United States Senate campaign is taking a United States Marine Corps logo off a campaign bus after Creve Coeur Patch questioned if the logo may have been used in violation of Marine Corps trademark guidelines.
Brunner served in the Marines as an Infantry Officer, rose to the rank of Captain, and leans on his military experience on the campaign stump and in advertising.
But according to the Marine Corps Trademark and Licensing Program, using the branch's logo as the Brunner campaign has with a small logo on the rear of a campaign bus, could be considered a problem.
I'm running for a political office and am a former Marine. Can I use Marine Corps trademarks on my campaign materials?
No, you may not use the official Marine Corps Seal, Eagle, Globe and Anchor (EGA), or any other USMC insignia or trademark in this manner, since it might create the impression that your candidacy is endorsed by or affiliated with the USMC in some way, or that the USMC has chosen your candidacy over other candidates. You are more than welcome, to simply and accurately state that you are a Marine Corps veteran, that's fine, that's a fact. But using the EGA which is a trademark of the USMC, and protected by Federal law (please see 10 USC 7881) is something you may not do. This is consistent with the Marine Corps Uniform Regulations which clearly states that the wearing of the uniform in a political context is strictly prohibited. Please see Section 11002(1)(a)(2) and (3) of the Marine Corps Uniform Regulations.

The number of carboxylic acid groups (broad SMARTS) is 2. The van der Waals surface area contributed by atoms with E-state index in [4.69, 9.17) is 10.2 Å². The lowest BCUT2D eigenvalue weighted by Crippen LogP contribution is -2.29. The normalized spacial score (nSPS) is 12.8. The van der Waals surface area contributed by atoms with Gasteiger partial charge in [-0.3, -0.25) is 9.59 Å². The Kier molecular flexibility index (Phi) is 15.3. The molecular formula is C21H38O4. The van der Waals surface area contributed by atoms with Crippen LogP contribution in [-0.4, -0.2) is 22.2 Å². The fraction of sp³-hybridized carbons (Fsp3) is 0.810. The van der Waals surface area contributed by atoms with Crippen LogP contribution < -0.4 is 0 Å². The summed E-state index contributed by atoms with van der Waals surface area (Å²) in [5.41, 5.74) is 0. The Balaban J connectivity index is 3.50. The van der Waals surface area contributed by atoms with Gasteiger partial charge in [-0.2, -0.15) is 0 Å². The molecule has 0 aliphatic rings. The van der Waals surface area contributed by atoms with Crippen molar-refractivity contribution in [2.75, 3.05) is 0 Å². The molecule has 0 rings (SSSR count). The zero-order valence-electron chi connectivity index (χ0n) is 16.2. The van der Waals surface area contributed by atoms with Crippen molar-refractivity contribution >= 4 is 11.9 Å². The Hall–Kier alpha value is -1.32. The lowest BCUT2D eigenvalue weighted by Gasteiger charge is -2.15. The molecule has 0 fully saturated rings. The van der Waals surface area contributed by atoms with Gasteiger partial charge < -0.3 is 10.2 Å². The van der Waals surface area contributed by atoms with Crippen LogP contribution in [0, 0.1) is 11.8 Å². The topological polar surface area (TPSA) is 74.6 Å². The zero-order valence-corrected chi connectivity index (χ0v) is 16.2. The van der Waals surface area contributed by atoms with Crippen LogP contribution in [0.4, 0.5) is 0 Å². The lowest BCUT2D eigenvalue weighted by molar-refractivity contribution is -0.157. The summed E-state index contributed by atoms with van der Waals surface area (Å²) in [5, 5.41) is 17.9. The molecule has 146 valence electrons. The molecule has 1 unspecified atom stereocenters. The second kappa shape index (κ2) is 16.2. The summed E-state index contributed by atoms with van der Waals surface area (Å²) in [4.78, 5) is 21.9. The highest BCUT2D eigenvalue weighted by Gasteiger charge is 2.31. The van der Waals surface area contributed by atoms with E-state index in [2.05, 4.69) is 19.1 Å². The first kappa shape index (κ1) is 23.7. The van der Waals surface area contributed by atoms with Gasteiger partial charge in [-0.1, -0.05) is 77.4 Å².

A closer look at the federal statute indicates the Secretary of the Navy can sign off on the use of logos.
In a statement to Patch Saturday, Brunner's Press Secretary John Sutter said "The campaign believes that the RV does not constitute campaign materials, but we will remove the sticker just to be cautious."